François-Dominique Toussaint Louverture, also known as Toussaint L’Ouverture and Toussaint Bréda, was a Haitian general and the most prominent leader of the Haitian Revolution from 1791 to 1804. He emancipated the slaves in the French colonies of Hispaniola and Saint-Domingue, known today as Haiti. Louverture initially fought against the French, then on their side, and finally against them again. The French captured him and his family in 1802, prompting Louverture to write one of his famous letters to Napolean Bonaparte asking him to release his family.
Capture of Hispanioloa
Toussaint controlled all of Sain-Domingue by 1800, then turned his attention to Spanish Santo Domingo. Ignoring the orders of Napolean, Toussaint overran the colony in January 1801 and freed its slaves. Now in command of the entire island of Hispaniola, Toussaint wrote a constitution that made him governor-general for life and granted him near absolute power over the island.
Toussaint also professed himself a Frenchman and tried to convince Bonaparte of his loyalty. While Bonaparte confirmed Toussaint’s position, he also saw him as an obstacle to making Saint-Domingue a profitable colony once again. In turn, Toussaint knew Bonaparte would reinstitute slavery and try to coerce the island to make peace with England. As a result, Toussaint trained a large army and stored supplies in anticipation of an attack, although he failed to act decisively.
General Charles Leclerc, Bonaparte’s brother-in-law, led a French invasion of Hispaniola in January 1802 that was much larger than Toussaint expected. Most Europeans and mulattoes on the island defected to the French very quickly. The black leaders of Toussaint’s forces followed suite after a few weeks of intense fighting, including Henri Christophe and Jean-Jacques Dessalines. Toussaint formally surrendered in May in exchange for Leclerc’s promise not to reinstitute slavery, and retired with honour to a plantation.
Less than a month later, Bonaparte decided to remove Toussaint from the island because he suspected Toussaint of plotting an uprising. Under orders from Bonaparte and with the cooperation of Leclerc, the French general Jean-Baptiste Brunet wrote one of his famous letters to Toussaint asking for his help in putting down bandits near his home. Toussaint complied, and was captured at Brunet’s home on June 6. He and his family were soon placed aboard the 74-gun ship Le Heros, which was bound for France. Le Heros arrived at Fort-de-Joux in the French Jura Mountains on 2 July 1802.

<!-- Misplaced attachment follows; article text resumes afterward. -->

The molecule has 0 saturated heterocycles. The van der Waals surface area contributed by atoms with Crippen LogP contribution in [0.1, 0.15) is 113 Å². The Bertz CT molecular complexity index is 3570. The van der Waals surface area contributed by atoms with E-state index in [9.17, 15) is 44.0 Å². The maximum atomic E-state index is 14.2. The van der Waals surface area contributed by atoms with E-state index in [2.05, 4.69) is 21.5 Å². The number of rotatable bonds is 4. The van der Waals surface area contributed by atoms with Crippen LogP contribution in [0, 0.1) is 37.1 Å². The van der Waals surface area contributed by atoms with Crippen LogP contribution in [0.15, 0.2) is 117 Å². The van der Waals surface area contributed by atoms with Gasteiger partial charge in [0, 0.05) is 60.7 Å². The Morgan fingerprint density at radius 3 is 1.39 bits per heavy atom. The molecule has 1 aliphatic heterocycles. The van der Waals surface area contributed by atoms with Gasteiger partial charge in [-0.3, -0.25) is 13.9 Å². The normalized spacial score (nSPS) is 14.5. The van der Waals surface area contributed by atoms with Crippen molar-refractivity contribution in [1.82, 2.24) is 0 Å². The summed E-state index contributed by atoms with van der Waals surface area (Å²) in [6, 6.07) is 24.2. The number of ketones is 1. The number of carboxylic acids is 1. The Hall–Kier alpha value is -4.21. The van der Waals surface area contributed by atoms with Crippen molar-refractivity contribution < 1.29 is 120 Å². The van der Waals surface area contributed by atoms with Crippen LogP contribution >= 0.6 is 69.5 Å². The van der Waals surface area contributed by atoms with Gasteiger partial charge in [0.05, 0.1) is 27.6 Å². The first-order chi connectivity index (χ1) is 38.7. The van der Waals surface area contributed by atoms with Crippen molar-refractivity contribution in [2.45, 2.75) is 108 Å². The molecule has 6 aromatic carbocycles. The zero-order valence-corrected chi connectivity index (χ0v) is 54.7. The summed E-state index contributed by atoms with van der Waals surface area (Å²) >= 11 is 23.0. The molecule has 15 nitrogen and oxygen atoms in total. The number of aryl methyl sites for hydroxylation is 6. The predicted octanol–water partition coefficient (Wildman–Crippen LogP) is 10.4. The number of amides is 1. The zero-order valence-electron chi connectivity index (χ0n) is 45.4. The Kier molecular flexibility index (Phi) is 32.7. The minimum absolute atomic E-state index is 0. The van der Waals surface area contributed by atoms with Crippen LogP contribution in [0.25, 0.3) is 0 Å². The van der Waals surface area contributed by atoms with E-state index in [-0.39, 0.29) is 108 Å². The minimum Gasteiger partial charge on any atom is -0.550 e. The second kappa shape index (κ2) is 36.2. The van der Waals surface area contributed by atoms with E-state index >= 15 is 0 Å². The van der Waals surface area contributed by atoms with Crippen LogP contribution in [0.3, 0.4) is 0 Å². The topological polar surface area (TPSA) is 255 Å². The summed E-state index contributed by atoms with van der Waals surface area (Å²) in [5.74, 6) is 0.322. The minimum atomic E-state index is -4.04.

Toussaint wrote one of his famous letters to Bonaparte on 20 July pleading for the safety of his wife Suzanne Louverture and their children Placide, Isaac and Saint-Jean. The letter describes his arrest under Brunet’s deception in promising to forgive Toussaint’s actions in Saint-Domingue, comparing it to the Coup of 18 Brumaire that brought Bonaparte to power as First Consul of France. This coup is so-named because it occurred on 9 November, 1799, which was 18 Brumaire, Year VIII of the French Republican calendar.
Toussaint also mentions that his house was pillaged and his immediate family arrested without being allowed to take anything with them. He states that he alone is responsible for his actions, and that his wife shouldn’t be blamed for them. Toussaint concludes the letter by describing Bonaparte as impartial and asks for his generosity on behalf of his family.
Toussaint was imprisoned at Fort-de-Joux on 25 August, 1802, where he was interrogated harshly and wrote a memoir. He died there on 7 April 1803, probably from multiple causes, including malnutrition, exhaustion, pneumonia and possibly tuberculosis. His youngest son Saint-Jean, died in Agen, France in 1804. Suzanne died in Agen in 1816, in the arms of their other two sons, Placide and Isaac.